DETROIT -- Nine years after emerging from bankruptcy protection, Fiat Chrysler Automobiles could -- by June -- finally join other major automakers that have more cash on hand than debt on their books, while the company's next CEO won't be revealed until later this year, FCA CEO Sergio Marchionne told reporters Jan. 15 at the auto show here.
Speaking at his annual press conferences here, Marchionne, entering his 15th and final year running the automaker, said the automaker could finally have more cash on hand than debt by mid-year as it works to meet aggressive financial targets set in 2014.
"That [debt] problem is on the way out," Marchionne said, reaffirming the company's financial targets to generate up to $9 billion (all figures in U.S. dollars) in operating profits this year. "Finishing the year with cash on your balance sheet instead of debt is a big, big step for us."
Speaking on a variety of topics, Marchionne said:
U.S. tax reform, which was signed into law in December and cut corporate taxes, will mean up to $1 billion a year going forward in tax savings. Marchionne said FCA's senior leadership felt an obligation to share the windfall with 60,000 employees with the $2,000 onetime bonus announced last week.
FCA's board of directors will pick his successor, to be disclosed this year, from among a group of internal male candidates. He said no female candidates were available for consideration because of the human resources FCA inherited.
Repatriating the Heavy Duty Ram pickups into the United States, which was announced last week, was "an act that was owed. It was owed to the constituency that allowed us to survive in 2009, and to the 60,000 people that work here today."
The Jeep Wrangler-based pickup truck does not yet have a name, despite press reports that it will carry the historic "Scrambler" name. Marchionne said the Jeep pickup will be "expensive; intentionally so" because it is designed as a lifestyle truck that is likely to generate annual sales below 100,000 units. "I'm a natural buyer for that pickup truck, by the way," Marchionne said, adding the Jeep pickup won't compete with the midsize Ford Ranger or the Chevrolet Colorado on price, and won't be in dealerships until mid-2019.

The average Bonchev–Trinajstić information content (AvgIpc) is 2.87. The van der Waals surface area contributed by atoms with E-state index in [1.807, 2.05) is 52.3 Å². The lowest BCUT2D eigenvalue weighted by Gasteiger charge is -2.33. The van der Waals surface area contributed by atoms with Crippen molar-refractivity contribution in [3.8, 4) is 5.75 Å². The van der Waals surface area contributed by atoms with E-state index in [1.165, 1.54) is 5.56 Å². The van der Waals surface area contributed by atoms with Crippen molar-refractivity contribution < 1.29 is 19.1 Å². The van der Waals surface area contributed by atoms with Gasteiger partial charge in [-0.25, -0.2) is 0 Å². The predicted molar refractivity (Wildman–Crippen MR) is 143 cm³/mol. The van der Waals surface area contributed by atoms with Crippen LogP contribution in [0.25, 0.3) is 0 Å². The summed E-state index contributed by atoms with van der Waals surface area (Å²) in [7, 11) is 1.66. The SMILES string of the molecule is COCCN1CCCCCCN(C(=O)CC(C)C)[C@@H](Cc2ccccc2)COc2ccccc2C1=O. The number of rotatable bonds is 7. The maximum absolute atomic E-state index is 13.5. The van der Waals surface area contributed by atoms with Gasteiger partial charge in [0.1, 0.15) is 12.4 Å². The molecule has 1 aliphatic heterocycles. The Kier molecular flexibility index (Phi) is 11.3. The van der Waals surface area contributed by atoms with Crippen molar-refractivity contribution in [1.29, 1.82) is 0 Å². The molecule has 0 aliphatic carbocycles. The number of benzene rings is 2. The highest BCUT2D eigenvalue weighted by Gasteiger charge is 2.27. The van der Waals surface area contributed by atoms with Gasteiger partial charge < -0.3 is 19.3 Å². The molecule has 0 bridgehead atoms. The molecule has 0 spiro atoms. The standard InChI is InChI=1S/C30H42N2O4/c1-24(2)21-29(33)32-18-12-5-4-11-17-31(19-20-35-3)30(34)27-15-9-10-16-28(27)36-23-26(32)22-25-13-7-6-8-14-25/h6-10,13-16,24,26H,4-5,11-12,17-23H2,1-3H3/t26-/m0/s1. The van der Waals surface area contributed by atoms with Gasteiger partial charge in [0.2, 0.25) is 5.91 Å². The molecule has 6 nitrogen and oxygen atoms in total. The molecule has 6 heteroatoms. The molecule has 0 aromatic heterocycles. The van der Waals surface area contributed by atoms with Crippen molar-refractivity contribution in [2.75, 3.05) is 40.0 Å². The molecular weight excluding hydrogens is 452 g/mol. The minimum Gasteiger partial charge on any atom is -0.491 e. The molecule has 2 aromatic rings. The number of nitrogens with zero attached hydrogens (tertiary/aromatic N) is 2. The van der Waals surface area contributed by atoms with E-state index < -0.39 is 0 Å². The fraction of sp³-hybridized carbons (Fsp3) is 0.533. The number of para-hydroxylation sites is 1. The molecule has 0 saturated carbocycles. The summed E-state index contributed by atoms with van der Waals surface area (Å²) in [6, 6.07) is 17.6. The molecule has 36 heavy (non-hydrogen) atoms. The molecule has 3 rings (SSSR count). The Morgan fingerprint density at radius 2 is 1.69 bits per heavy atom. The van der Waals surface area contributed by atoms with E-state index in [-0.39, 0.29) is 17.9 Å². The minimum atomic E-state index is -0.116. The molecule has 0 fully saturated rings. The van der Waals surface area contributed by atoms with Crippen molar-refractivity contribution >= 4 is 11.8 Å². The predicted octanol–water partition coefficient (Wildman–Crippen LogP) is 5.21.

The company would not want to change the North American Free Trade Agreement, if given a choice, but "I sincerely hope that some of the demands pushed by the administration are going to be retuned."
FCA "needs a metric-ton truck" for its international product portfolio, and that it will be made in Mexico and would be marketed under the Ram brand in almost all locales, but likely won't come to the United States.
The Dodge Grand Caravan minivan must be replaced in two or three years. "The Caravan needs to continue and needs a new life. It will continue to be in the minivan segment. It has to be," Marchionne said. "One of the attributes of the Caravan is an incredibly inexpensive and popular product. We need to find a way to replace that with something that is probably not in the same price category, but does have the same attributes."
On the slow development of the Alfa Romeo brand and its ability to compete with BMW and Audi: "We're in nursery. We just started. We have two products out, which are benchmark products," Marchionne said. "But I think the Alfa story is a longer dated story. It takes time."